The new Chinese leadership has launched intensive anti-corruption efforts along with added good safety regulations which are impacting food product importers.  New food safety regulations may pose new hurdles, but sound businesses have historically found ways to overcome obstacles place in their paths.  The proposed regulations range from cracking down on online sales of imported products at inflated prices and a Fresh Product Registration required of all importers.  Foreign importers have until the close of 2017 to comply.
While these new regulations may appear daunting, in the long term they may prove to be “chaff” blinding investors from the “wheat” in the fundamentals – demand. Returning to the Citi analyst’s SELL recommendations we find some existing inventory will not meet the new regulations, and the subsequent inventory clearing could hurt all three Australian producers of infant formula. However, the analyst sees these volatile conditions lasting until 2018, with “Bellamy’s and a2 Milk Company’s premium brands and established Chinese customers being well-positioned in the medium to long term.”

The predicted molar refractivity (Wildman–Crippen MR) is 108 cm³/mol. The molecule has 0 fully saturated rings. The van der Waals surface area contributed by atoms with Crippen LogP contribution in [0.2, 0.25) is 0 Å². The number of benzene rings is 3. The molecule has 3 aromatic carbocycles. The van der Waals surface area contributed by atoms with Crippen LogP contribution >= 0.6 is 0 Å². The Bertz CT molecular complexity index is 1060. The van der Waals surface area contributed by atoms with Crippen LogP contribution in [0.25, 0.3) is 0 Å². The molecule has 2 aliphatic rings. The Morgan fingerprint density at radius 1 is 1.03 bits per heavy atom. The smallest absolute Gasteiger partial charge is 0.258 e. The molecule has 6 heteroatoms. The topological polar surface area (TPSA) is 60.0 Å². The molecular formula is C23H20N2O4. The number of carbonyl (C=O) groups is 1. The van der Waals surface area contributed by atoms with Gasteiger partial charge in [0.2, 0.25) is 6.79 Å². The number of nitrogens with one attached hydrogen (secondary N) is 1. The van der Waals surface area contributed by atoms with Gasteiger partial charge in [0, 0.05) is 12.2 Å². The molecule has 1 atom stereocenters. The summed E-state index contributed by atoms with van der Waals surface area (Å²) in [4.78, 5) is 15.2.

From the onset of the 2008 scandals through 2015 imports of milk powder and baby formula increased by more than five times, according to officials in the Chinese Food and Drug Administration (CFDA).  On 29 October of 2015 the Chinese Government announced a “two-child” policy, allowing Chinese couples to have more than the previously allowed single child with the obvious potential of increasing demand for infant formula.  
The Chinese government may be posing new regulatory hurdles, but the demand for infant formula in China is not slowing down.  In 2016 the APEJ region (Asia Pacific Excluding Japan) is expected to account for 46% of global infant formula revenue, making it the largest single market.  Within the APEJ China is expected to account for 90% of revenue.
The global infant formula market is forecasted to achieve a compound annual growth rate (CAG R) of 10.1% between 2016 and 2026.  Investors should take note of the relative size of the APEJ infant formula revenue, as shown in the following chart, keeping in mind the role China plays in the APEJ.